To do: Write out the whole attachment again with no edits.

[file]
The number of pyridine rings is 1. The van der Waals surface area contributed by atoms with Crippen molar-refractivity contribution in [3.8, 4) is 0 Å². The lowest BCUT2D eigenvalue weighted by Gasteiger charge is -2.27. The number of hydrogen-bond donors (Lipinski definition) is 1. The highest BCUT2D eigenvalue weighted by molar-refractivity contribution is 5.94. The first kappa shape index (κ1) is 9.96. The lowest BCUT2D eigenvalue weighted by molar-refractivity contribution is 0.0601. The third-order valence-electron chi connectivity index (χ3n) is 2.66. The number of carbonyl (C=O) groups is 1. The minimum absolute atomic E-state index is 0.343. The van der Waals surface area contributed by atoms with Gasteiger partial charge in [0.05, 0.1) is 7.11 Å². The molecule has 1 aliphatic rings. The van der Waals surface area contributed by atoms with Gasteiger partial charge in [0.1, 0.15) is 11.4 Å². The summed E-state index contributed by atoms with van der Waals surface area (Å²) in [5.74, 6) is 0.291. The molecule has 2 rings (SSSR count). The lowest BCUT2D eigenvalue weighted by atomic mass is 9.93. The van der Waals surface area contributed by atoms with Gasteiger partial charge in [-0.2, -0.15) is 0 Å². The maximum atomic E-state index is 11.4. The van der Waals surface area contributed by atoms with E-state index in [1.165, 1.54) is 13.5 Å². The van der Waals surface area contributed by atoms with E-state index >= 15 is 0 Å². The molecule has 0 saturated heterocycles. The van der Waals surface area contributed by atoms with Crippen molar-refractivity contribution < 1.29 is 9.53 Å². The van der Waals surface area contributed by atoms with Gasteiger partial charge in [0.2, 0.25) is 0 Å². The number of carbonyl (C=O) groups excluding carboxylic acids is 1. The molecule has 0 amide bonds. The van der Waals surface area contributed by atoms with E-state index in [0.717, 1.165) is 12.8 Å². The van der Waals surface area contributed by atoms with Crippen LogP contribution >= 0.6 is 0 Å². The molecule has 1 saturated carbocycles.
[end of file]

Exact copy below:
The number of pyridine rings is 1. The van der Waals surface area contributed by atoms with Crippen molar-refractivity contribution in [3.8, 4) is 0 Å². The lowest BCUT2D eigenvalue weighted by Gasteiger charge is -2.27. The number of hydrogen-bond donors (Lipinski definition) is 1. The highest BCUT2D eigenvalue weighted by molar-refractivity contribution is 5.94. The first kappa shape index (κ1) is 9.96. The lowest BCUT2D eigenvalue weighted by molar-refractivity contribution is 0.0601. The third-order valence-electron chi connectivity index (χ3n) is 2.66. The number of carbonyl (C=O) groups is 1. The minimum absolute atomic E-state index is 0.343. The van der Waals surface area contributed by atoms with Gasteiger partial charge in [0.05, 0.1) is 7.11 Å². The molecule has 1 aliphatic rings. The van der Waals surface area contributed by atoms with Gasteiger partial charge in [0.1, 0.15) is 11.4 Å². The summed E-state index contributed by atoms with van der Waals surface area (Å²) in [5.74, 6) is 0.291. The molecule has 2 rings (SSSR count). The lowest BCUT2D eigenvalue weighted by atomic mass is 9.93. The van der Waals surface area contributed by atoms with Gasteiger partial charge in [-0.2, -0.15) is 0 Å². The maximum atomic E-state index is 11.4. The van der Waals surface area contributed by atoms with E-state index in [1.165, 1.54) is 13.5 Å². The van der Waals surface area contributed by atoms with E-state index >= 15 is 0 Å². The molecule has 0 saturated heterocycles. The van der Waals surface area contributed by atoms with Crippen molar-refractivity contribution < 1.29 is 9.53 Å². The van der Waals surface area contributed by atoms with Gasteiger partial charge in [0.2, 0.25) is 0 Å². The number of carbonyl (C=O) groups excluding carboxylic acids is 1. The molecule has 0 amide bonds. The van der Waals surface area contributed by atoms with E-state index in [0.717, 1.165) is 12.8 Å². The van der Waals surface area contributed by atoms with Crippen LogP contribution >= 0.6 is 0 Å². The molecule has 1 saturated carbocycles.